- Refresh your funnel
- Optimize your pricing
- Simplify processes and policies
- Create alternatives customers don't see
It seems everywhere we look, marketers are talking about the trillions of dollars in eCommerce sales that happened in 2020 without acknowledging that many businesses have seen large shifts in customers. Owners are worried that 2021 trends will push people away. The eCommerce world is still very uncertain, and your customers feel that too.
So, what's an eCommerce shop to do? We invited Jake Rheude, Director of Marketing for Red Stag Fulfillment, to address the issue. In this guest piece, Jake looks at four areas where everyone is hesitant and suggests some proven ways to uncertainty into a willingness to click your "buy" buttons one more time.
Refresh your funnel
Every SKU lives in a different place in the buyer's journey that a customer takes across their entire relationship with you. Some products help land a customer from social ads, while others may introduce them to premium or exclusive offers. Customers may come to you for a set of products because you always offer the best price, while other SKUs generate substantial amounts of traffic and revenue.
Putting each product in the right funnel location can be challenging to get right, but the payoff is significant. Unfortunately, 2020 (and a new year in general) throw a wrench into those existing funnel plans. With changing audiences, eCommerce disruption, and spending-power shifts among existing customers, it's unlikely that today's optimized funnel looks like one from a year ago. It's time to remap your customer journey and adjust the sales funnel accordingly. While there are broad trends in eCommerce, you'll benefit most from relying on any 2020 data you've collected.
The first step to update your funnel can become redefining your own key value items and categories. Properly organized KVCs and KVIs bring increased customer engagement, loyalty as well as retailers’ profit. Also keep customer locations in mind because shifts here — which are easy to overlook when you're primarily reviewing SKU and inventory data — should inform when you adjust seasonal products and the way you frame offers. There are also some business process benefits of understanding this data, such as reducing fulfillment costs and improving shipping speed by moving to a warehouse that's closer to customers.
Optimize your pricing
Consumer spending and confidence in 2021 aren't fixed just yet, but we can use 2020 as a guide in some respects. One of the critical areas of concern for eCommerce and other retailers is that your audience might be suffering financially and impacted by outside forces, such as increasing pricing at the grocery store.
In many regions, the impact of COVID-19 differs across audience and customer segments. You might have some shoppers who are experiencing a little disruption or those in tech-heavy industries where revenues and salaries are climbing, or you could see the majority of your targets under a financial crunch.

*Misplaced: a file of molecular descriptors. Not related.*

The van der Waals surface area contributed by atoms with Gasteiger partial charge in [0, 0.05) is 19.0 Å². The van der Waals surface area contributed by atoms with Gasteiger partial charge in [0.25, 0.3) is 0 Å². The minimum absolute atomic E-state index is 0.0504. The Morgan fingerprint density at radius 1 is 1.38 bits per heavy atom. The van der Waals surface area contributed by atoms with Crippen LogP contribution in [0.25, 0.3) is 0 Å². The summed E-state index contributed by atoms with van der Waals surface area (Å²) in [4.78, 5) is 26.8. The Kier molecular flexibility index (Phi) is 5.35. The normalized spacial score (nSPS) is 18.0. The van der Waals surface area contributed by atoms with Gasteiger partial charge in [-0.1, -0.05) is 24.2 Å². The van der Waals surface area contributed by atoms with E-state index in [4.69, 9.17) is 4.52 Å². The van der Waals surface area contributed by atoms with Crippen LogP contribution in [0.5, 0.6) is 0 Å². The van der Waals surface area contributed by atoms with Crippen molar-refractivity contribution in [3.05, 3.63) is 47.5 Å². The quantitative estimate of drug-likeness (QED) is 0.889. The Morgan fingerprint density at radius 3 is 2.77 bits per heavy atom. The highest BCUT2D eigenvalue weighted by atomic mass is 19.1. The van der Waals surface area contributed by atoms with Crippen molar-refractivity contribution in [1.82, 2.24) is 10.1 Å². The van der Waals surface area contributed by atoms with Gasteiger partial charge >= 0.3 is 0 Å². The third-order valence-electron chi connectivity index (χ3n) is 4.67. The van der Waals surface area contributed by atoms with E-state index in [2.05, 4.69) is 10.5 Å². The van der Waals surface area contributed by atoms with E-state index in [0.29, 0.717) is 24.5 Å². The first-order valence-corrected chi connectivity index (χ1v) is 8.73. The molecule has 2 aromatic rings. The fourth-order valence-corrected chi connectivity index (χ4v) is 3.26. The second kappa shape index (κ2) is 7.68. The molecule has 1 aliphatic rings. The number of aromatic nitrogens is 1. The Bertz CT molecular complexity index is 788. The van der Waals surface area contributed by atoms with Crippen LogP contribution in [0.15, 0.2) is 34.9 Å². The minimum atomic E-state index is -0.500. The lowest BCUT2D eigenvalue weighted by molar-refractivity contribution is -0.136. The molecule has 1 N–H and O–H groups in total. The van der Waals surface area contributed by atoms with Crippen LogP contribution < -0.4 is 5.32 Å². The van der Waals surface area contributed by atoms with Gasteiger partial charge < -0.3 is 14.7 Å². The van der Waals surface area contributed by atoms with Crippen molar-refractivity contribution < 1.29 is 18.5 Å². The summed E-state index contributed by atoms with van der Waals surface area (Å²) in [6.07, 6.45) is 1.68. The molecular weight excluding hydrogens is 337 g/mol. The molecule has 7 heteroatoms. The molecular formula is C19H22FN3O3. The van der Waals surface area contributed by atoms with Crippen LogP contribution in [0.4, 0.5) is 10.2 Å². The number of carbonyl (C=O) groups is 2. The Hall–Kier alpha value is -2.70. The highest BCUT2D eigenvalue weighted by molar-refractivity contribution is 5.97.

Of course, every business is unique and takes a certain stage of development in pricing, however, for each eCommerce brand there are different ways of how to optimize pricing to meet customer demands.
The first must-have thing for any eCommerce brand is data both about your own clients and about the surrounding market. Even the simplest competitor price analysis can provide many insights for building a successful strategy. The bigger the business, the more sophisticated data you'll need. Its quality, completeness, and timeliness will directly affect your bottom line metrics.
If you are a retailer with a large assortment, take a closer look at your pricing processes. Do your managers do it manually? Does repricing take more than a few hours every day? Are you trying to operate thousands of business rules in Excel? The positive answer to any of these questions can be solved by automation. A smart repricing setup usually frees up to 50% of the retailer's pricing team's operational time that can be spent, for example, negotiating with your suppliers or thinking up a new promo. Find your business on the pricing journey to know what tools you can utilize to bring your pricing to a higher level.
Wise repricing also can help you avoid having too much inventory sitting on shelves while still giving your brand its best chance to generate revenue and profit from its SKUs.
Review everything in your product catalog to see if anything is out of reach for your average customer or you might be able to create a deal to increase perceived value. Don't forget to test deals and discounts to see where your customers might be more receptive as their price sensitivity changes. A BOGO deal may net you more clicks than a 50% off sale, depending on who you target.
Consider looking into other repricing tools that can give you access to more advanced tech like price optimization based on calculating elasticity of demand to make data-driven repricing decisions.